Wednesday, 26 May 2010

Food Adventure

Hong Kong is a city of lights, a dancing kaleidoscope of neon effulgence; a city which only recognizes those who are well-equipped with copious amounts of dough; a city that inhibits a diverse range of individuals, from those who are absolutely down-to-earth and humble to those pretentious kind who yearn to be in the limelight of the upper class society as well as those who have, of course, actually "made it" and deserve to parade/flaunt their wealth around like nobody's business (flashy cars, designer goods, high tea sessions, etc).

It is interesting. Every nook and corner of the city has a different vibe.

I have experienced dining in the shadows of dim streets, surrounded by some sort of foul cesspool odour which mildly penetrates the highly polluted air of Hong exquisite fine-dining sessions surrounded by candlelight, complemented by the complex harmonies and less percussive melody of bossa nova music that subtly serenades us in the background; these restaurants are usually located in the upmarket streets of Soho. Nonetheless, it is the bedraggled places that serve the most flavoursome and palatable food at such a bargain. In lament terms, such places would be known to us, Malaysians, as hawker centres and in the local Hong Kong dialect, Cantonese, as "dai pai dong".

The above photos highlight the interesting attributes to why Hong Kong is a country that is rich in history and culture. The left image was taken at a local coffee shop tucked away in the nook and corners of Mong Kok (right image). I was consuming what is known to the locals as "chi faan" - meat floss and deep fried flour sticks wrapped in glutinous rice accompanied with a bowl of warm soya bean milk.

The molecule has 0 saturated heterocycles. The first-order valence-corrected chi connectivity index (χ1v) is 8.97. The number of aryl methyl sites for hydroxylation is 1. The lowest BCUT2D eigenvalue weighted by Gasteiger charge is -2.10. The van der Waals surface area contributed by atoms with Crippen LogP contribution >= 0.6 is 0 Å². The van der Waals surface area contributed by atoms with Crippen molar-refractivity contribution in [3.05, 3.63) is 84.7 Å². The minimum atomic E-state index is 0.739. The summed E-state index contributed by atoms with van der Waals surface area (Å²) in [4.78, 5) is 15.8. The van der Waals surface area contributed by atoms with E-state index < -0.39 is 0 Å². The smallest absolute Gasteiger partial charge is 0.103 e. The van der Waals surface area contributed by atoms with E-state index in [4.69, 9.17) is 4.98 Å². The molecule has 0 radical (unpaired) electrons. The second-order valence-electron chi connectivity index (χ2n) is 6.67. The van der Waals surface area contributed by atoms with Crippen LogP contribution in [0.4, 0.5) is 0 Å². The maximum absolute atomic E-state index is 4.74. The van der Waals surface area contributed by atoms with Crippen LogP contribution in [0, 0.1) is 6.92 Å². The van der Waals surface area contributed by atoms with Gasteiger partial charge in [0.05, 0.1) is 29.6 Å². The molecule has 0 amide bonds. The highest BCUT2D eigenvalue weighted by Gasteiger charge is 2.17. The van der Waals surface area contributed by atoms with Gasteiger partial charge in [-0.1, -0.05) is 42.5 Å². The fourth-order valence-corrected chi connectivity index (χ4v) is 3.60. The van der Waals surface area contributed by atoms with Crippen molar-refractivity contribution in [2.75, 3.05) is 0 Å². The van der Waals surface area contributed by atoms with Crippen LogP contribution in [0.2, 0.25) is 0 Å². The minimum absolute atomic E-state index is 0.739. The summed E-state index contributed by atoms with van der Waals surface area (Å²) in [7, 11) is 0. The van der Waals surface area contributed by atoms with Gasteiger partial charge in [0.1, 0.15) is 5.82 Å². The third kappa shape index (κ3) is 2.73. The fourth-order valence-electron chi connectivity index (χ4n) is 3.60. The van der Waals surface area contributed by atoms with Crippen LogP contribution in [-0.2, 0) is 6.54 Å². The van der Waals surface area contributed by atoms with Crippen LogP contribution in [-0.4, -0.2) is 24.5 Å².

At the corner of Argyle Street, a shop that sells an assortment of finger food, even the infamous "smelly tofu". My favourite is the spicy fish balls, "laat yu daan".

 Besides immersing myself in the tasty delights of Hong Kong, it was also a great opportunity to catch up with the boyfriend. There was, however, this amaaazing place we dined at for dinner called Inaniwa Udon - Nabe Japanese Restaurant, which is located at the spanking new mall known as Elements at the International Commerce Centre, Kowloon side.

Inaniwa Udon noodles boast an impressive history dating all the way back to 1665. Uncompromising when it comes to taste, these noodles are prepared to a time-honored secret recipe, passed down from generation to generation for more than 300 years. The result is a superb tasting, smooth textured noodle that maintains just the right amount of firmness.

We also ordered a delectable fresh platter of pork and wagyu beef strips for our shabu shabu.

Our shabu shabu.

Our shabu shabu condiments and my delightful order of cold udon. My anticipation was running abnormally high as this eating method of dipping cold noodles into cold soup is the epitome of eating noodles, which was craftily handmade by a noodle artisan. Indeed, ice-bathed to perfection.

Finally, something that is NOT TO BE MISSED whilst in Hong Kong.

  New York Fries

New York Fries is a Canadian fast food restaurant that mainly serves french fries and hot dogs. They also serve poutine, The Works (with chili, cheese sauce, sour cream, bacon bits and green onions) like the above, Veggie Works (with cheese sauce, sour cream, tomatoes and green onions), and Pepsi-Cola brand beverages. 

However, Ireland's Potatoes is still the better bet. Here’s their slogan: 

“There are two things in the world that can’t be joked: 1) Marriage and 2) Potato”
Oh, don't you simply ♥ the wide spectrum of food that is available in Hong Kong?

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